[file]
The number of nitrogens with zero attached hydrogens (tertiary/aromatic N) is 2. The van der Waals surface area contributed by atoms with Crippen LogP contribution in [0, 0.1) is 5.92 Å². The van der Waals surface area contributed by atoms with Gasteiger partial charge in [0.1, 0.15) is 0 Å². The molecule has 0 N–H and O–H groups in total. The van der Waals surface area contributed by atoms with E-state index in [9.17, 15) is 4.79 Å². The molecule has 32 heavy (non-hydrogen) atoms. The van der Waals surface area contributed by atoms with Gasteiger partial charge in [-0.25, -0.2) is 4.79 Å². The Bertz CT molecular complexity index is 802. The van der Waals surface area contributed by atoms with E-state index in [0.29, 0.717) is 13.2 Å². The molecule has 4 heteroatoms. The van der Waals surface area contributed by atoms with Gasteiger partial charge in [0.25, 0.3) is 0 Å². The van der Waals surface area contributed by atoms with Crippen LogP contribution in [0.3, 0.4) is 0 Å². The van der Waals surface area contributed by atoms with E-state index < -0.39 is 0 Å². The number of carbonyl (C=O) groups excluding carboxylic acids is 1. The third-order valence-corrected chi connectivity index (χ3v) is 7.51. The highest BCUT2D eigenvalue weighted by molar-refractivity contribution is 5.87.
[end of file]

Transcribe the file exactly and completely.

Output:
The number of nitrogens with zero attached hydrogens (tertiary/aromatic N) is 2. The van der Waals surface area contributed by atoms with Crippen LogP contribution in [0, 0.1) is 5.92 Å². The van der Waals surface area contributed by atoms with Gasteiger partial charge in [0.1, 0.15) is 0 Å². The molecule has 0 N–H and O–H groups in total. The van der Waals surface area contributed by atoms with E-state index in [9.17, 15) is 4.79 Å². The molecule has 32 heavy (non-hydrogen) atoms. The van der Waals surface area contributed by atoms with Gasteiger partial charge in [-0.25, -0.2) is 4.79 Å². The Bertz CT molecular complexity index is 802. The van der Waals surface area contributed by atoms with E-state index in [0.29, 0.717) is 13.2 Å². The molecule has 4 heteroatoms. The van der Waals surface area contributed by atoms with Gasteiger partial charge in [0.25, 0.3) is 0 Å². The van der Waals surface area contributed by atoms with Crippen LogP contribution in [0.3, 0.4) is 0 Å². The van der Waals surface area contributed by atoms with E-state index < -0.39 is 0 Å². The number of carbonyl (C=O) groups excluding carboxylic acids is 1. The third-order valence-corrected chi connectivity index (χ3v) is 7.51. The highest BCUT2D eigenvalue weighted by molar-refractivity contribution is 5.87.